Russ Siegelman

       Most folks, if they have any idea about what venture capitalists do, probably hold at least two incorrect assumptions: that VCs spend most of their time chasing new investments, and the rest of the time they do financial engineering. The truth is that as a Kleiner Perkins partner I spend more than 70 percent of my time with companies that we have already invested in, and I spend no time doing financial engineering. The logic of these outcomes is clear when you think about the nature of the VC business. We stand to lose, and make, money only where we have already invested, so we have a natural incentive to make sure those companies succeed. As an early stage venture investor there are typically no revenues or assets when we first get involved–not much raw material for financial engineering. So we go about doing the only thing we can at this phase of a startup’s life–help build companies.
       This entails a lot of recruiting, advising senior management, helping raise money, and networking–introducing senior management to potential investors, employees, customers, partners, press contacts, prospective board members, or anyone else who might help the company. As the saying goes, you can to a large degree measure the value of a VC by the quality and depth of her Rolodex.
       Today revolved around a series of intertwined calls and e-mails regarding five of my companies, each involving a separate set of recruiting, fund raising, or strategic issues. The calls and e-mails came in–sometimes more than one at the same time–and out throughout the day. First thing I received a voice mail from a prospective investor for AdKnowledge. The message indicated that the investor was quite interested in participating in the upcoming financing but, because his parent company’s operating unit had some hesitation, he was passing. I immediately called the CEO of AdKnowledge, and we devised a “diving catch” plan. I was going to call back the investor and get him to schedule a meeting between AdKnowledge and the head of the operating unit to see if we could turn him around.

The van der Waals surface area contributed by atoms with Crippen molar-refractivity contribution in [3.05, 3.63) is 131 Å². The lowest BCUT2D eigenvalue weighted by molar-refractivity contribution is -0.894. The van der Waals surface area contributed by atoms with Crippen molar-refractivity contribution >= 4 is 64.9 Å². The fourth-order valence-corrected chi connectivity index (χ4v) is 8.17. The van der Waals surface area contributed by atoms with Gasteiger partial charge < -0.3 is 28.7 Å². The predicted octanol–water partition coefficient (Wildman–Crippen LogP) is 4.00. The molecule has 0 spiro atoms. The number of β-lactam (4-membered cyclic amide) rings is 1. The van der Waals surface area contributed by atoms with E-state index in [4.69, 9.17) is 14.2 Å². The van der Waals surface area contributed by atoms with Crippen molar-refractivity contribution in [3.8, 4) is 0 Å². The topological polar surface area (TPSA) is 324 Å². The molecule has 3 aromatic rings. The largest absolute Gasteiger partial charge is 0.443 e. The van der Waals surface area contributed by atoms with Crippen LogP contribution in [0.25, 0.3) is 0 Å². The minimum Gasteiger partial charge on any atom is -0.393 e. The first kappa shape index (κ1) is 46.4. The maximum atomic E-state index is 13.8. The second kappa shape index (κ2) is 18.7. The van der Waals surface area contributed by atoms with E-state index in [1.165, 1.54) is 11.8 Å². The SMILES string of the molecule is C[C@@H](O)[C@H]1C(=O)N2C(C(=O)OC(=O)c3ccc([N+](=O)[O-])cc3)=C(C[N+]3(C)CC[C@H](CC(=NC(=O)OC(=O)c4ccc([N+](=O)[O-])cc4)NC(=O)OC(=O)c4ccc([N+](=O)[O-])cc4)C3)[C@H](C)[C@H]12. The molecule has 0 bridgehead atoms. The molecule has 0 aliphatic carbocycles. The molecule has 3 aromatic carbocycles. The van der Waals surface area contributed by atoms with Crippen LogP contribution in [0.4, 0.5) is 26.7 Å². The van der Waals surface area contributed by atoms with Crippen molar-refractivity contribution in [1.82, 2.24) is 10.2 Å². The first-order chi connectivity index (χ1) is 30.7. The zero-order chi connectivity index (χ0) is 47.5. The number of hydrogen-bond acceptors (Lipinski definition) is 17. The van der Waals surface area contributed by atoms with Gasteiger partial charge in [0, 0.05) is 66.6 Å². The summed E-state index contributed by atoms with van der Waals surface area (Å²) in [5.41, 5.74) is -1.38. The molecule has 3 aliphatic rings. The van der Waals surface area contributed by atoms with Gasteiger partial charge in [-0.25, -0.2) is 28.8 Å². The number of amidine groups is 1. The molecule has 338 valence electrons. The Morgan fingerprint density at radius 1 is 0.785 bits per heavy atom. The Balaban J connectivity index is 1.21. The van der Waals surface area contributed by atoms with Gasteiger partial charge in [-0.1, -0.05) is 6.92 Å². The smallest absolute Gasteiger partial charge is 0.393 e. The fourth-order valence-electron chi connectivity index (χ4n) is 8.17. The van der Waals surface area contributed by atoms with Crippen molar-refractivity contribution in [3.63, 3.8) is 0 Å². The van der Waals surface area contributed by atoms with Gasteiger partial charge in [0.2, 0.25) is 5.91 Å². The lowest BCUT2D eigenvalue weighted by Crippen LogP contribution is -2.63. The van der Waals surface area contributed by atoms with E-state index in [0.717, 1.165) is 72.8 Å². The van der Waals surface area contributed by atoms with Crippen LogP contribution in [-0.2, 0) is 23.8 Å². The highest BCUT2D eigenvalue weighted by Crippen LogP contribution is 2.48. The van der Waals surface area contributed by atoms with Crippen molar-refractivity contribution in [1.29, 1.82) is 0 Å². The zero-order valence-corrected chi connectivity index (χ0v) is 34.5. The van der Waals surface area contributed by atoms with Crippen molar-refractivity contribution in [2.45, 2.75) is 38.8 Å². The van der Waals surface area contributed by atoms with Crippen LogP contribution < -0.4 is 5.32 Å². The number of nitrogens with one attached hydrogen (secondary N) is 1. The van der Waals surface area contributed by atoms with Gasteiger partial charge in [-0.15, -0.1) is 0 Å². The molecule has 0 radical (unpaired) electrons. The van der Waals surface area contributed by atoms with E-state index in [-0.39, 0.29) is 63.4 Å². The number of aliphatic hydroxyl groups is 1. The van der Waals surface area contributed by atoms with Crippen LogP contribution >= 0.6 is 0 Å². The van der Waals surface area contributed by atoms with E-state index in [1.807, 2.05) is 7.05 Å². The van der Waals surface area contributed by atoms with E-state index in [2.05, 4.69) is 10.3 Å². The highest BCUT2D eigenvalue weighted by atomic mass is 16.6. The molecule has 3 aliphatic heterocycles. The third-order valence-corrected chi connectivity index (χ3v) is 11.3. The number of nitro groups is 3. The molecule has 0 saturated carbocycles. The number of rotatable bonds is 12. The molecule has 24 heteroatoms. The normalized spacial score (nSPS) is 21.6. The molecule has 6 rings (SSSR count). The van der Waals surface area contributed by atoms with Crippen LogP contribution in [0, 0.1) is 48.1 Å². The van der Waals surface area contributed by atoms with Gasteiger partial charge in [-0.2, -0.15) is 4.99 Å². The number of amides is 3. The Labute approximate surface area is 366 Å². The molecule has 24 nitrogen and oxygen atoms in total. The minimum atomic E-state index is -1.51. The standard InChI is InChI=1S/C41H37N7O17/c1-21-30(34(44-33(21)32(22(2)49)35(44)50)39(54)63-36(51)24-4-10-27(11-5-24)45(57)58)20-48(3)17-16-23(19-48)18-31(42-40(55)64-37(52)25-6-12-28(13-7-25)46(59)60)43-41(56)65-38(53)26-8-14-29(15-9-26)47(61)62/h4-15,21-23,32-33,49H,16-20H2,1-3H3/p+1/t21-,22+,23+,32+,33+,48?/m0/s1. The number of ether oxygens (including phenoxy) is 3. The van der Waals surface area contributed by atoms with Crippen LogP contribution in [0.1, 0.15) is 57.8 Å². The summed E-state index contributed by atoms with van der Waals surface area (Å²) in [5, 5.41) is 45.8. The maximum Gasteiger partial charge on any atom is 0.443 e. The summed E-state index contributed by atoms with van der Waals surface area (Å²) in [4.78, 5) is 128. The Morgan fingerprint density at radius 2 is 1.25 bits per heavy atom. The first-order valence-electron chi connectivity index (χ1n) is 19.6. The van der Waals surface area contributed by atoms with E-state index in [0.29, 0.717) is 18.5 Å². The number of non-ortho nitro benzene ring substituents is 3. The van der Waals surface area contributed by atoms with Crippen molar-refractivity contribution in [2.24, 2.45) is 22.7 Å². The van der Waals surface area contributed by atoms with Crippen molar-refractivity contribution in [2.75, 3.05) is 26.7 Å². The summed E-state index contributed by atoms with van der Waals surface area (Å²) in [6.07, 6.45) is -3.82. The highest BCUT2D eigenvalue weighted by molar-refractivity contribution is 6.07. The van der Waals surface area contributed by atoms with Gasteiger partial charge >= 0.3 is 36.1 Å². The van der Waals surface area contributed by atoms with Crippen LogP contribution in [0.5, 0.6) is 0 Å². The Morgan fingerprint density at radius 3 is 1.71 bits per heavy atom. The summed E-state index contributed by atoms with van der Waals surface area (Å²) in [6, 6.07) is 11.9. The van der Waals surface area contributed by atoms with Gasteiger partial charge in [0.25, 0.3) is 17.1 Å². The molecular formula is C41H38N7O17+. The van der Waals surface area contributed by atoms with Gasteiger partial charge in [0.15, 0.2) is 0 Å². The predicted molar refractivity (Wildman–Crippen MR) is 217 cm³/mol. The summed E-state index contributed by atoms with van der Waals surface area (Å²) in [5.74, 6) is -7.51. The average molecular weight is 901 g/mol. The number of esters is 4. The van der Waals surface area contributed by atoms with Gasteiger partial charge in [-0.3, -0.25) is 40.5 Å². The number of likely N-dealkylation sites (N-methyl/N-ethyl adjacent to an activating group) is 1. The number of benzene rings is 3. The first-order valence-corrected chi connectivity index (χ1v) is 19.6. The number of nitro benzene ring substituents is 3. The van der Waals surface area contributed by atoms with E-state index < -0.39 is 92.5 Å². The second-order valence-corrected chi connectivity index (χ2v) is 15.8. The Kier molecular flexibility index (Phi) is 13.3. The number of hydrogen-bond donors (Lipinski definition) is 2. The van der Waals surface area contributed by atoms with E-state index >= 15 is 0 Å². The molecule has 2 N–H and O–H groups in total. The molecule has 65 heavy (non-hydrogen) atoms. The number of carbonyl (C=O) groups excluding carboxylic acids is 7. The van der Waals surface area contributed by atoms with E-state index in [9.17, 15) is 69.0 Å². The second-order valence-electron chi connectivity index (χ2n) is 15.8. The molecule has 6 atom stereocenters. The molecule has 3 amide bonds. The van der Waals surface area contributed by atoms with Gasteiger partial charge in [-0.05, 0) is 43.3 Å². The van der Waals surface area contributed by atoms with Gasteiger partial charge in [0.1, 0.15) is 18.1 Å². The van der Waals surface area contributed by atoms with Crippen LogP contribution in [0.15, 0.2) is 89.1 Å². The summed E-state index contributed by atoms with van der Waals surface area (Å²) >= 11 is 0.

While I was still on the phone, I read an e-mail from the CEO of one of my other companies, Resonate. I had been helping him recruit a new vice president of marketing, and the leading candidate, whom I had interviewed last week, was on the fence. I immediately picked up the phone and tried to reach him. In the meantime I realized that I had a call scheduled to talk to a senior executive of a publishing company that is in talks with a third company of mine, Academic Systems. After that call I realized that I had not got back to the prospective AdKnowledge investor, which I then did. After getting a commitment to meet, I called the AdKnowledge CEO back to discuss our tactics for the pending meeting.
       The day continued in this fashion: several calls between me and various possible recruits for Resonate, including a cold call on a person I had talked to several months before as part of a due diligence process for a different company; a voice mail exchange with the CEO of Vertical Networks on recruiting; e-mail to update the CEO of Academic Systems regarding my call with the senior exec of the publishing company; a call with the CEO of Impresse regarding that company’s impending financing and the agenda for Thursday’s board meeting; a phone call with another of my companies about possible strategic alternatives for the company; a meeting with another prospective investor for AdKnowledge. And so on.
       At the end of the day I stopped and pondered: What did I accomplish today except for filling up the e-mail in-boxes of my CEOs and running up my bill on several long-distance and cellular phone carriers? But it is the nature of the beast. Building companies from scratch requires forging little chunks of progress, bit by bit.